The Special of the Day... From the Orange Moon Cafe...
"Forgiveness and Fear"
Let us imagine a young believer reading Psalm 130 for the first time. He makes it to verse 4, and begins to consider the statement, "There is forgiveness with Thee, that Thou mayest be… . Before he can finish, however, the phone rings. By the end of the call, our new Christian has to get ready for work. He leaves the house, still thinking about the Psalmist's affirmation of God's mercy, and wondering how the verse concluded. "What would forgiveness inspire us to think about our Lord?" the believer ponders at times throughout the day. "That thou mayest be praised… that Thou mayest be thanked… that Thou mayest be adored… that Thou mayest be glorified… that Thou mayest be loved?"
"There is forgiveness with Thee, that Thou mayest be feared" (Psalm 130:4; emphasis added).
Certainly, surprise awaits the Christian we consider. Fear? Related to forgiveness? We rarely make such an association in our understanding of God's truth. I recall my own fascination when first reading Psalm 130:4. "How can forgiveness lead to the fear of God rather than love, praise, thanksgiving, adoration, and worship?" I puzzled over the matter, and still sometimes find the statement intriguing whenever Psalm 130:4 comes to mind.
I recall my first thought as I sought to find an answer to the seeming enigma: "Perhaps the Hebrew root word for "fear" means something other than what we usually consider. It must mean reverence or respect, or something along those lines. I've heard preachers say that." A visit to the Hebrew lexicon, however, revealed that the word "yare" primarily denotes the same thing we usually mean when considering fear. It means to be afraid, and to be afraid with terror and dread. This left me more puzzled than ever. Again, how can the wondrous blessedness of God's forgiveness elicit fear of Him?
First, let us acknowledge that forgiveness does lead us to love, praise, thanksgiving, worship, and adoration of our Lord. I think of the prodigal son who returned to his merciful father after rejecting him and demanding his inheritance (Luke 15:11-32). Indeed, the son left in rebellion. He returned in repentance. But even more, let us imagine what the Bible does not say, but clearly implies. How must the son have loved his father for the duration of a redeemed lifetime that could have been so different had the father's heart not been full of mercy and grace, Yes, there was forgiveness with the father, which doubtless led to devoted love in the heart of the son.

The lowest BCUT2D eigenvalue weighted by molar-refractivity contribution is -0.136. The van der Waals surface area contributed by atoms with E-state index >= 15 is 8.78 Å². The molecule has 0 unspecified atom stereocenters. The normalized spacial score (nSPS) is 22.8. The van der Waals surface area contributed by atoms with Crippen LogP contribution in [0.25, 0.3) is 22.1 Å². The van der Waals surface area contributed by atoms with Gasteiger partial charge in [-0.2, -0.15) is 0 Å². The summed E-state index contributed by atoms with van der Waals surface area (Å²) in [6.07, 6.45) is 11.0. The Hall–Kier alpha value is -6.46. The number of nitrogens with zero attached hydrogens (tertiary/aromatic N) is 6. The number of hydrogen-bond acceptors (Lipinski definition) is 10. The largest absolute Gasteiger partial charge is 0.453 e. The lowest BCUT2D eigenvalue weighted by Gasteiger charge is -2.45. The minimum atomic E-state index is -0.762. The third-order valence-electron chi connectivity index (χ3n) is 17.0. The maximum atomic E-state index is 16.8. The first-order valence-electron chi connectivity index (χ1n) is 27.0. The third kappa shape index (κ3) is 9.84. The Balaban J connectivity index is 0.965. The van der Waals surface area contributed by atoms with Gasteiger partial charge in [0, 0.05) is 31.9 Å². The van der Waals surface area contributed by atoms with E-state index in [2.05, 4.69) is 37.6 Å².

Again, however, the Psalmist declares, "There is forgiveness with Thee, that Thou mayest be feared." Why fear? How does forgiveness lead to our being properly afraid of and even dreadfully terrified by our blessed Heavenly Father? How do such sensibilities correlate with a loving relationship with Him? There is an answer, an answer sublimely reflective of who our God is, and of His glorious character, nature, and way. We will consider the answer in tomorrow's message, rejoicing together in the light of the Lord, wherein fearing Him comprises a vital component of knowing and responding to His love.
"Who is a God like unto Thee, that pardoneth iniquity, and passeth by the transgression of the remnant of His heritage? He retaineth not His anger forever, because He delighteth in mercy."
"God is greatly to be feared in the assembly of the saints, and to be had in reverence of all them that are about Him."
Weekly Memory Verse
In Him we live and move and have our being.